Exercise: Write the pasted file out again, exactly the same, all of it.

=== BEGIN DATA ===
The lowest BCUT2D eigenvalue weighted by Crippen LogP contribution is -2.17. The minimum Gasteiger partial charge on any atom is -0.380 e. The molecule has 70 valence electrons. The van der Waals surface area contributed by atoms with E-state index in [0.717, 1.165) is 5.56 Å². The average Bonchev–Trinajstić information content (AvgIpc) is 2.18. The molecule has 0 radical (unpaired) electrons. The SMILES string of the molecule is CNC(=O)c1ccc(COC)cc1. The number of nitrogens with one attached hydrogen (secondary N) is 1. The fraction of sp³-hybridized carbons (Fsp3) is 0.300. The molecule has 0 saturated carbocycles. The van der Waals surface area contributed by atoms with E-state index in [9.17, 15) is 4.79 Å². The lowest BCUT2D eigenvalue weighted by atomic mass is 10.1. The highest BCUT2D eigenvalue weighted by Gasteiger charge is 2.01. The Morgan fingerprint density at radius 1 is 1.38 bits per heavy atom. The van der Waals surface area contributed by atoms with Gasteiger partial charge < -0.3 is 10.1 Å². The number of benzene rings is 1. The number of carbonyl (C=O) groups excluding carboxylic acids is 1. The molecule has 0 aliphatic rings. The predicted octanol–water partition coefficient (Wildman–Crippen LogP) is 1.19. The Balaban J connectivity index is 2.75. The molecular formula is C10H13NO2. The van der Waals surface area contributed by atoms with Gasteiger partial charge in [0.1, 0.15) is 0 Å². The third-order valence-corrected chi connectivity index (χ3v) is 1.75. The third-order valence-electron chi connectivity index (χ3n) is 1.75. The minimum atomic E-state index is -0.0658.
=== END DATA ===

The lowest BCUT2D eigenvalue weighted by Crippen LogP contribution is -2.17. The minimum Gasteiger partial charge on any atom is -0.380 e. The molecule has 70 valence electrons. The van der Waals surface area contributed by atoms with E-state index in [0.717, 1.165) is 5.56 Å². The average Bonchev–Trinajstić information content (AvgIpc) is 2.18. The molecule has 0 radical (unpaired) electrons. The SMILES string of the molecule is CNC(=O)c1ccc(COC)cc1. The number of nitrogens with one attached hydrogen (secondary N) is 1. The fraction of sp³-hybridized carbons (Fsp3) is 0.300. The molecule has 0 saturated carbocycles. The van der Waals surface area contributed by atoms with E-state index in [9.17, 15) is 4.79 Å². The lowest BCUT2D eigenvalue weighted by atomic mass is 10.1. The highest BCUT2D eigenvalue weighted by Gasteiger charge is 2.01. The Morgan fingerprint density at radius 1 is 1.38 bits per heavy atom. The van der Waals surface area contributed by atoms with Gasteiger partial charge < -0.3 is 10.1 Å². The number of benzene rings is 1. The number of carbonyl (C=O) groups excluding carboxylic acids is 1. The molecule has 0 aliphatic rings. The predicted octanol–water partition coefficient (Wildman–Crippen LogP) is 1.19. The Balaban J connectivity index is 2.75. The molecular formula is C10H13NO2. The van der Waals surface area contributed by atoms with Gasteiger partial charge in [0.1, 0.15) is 0 Å². The third-order valence-corrected chi connectivity index (χ3v) is 1.75. The third-order valence-electron chi connectivity index (χ3n) is 1.75. The minimum atomic E-state index is -0.0658.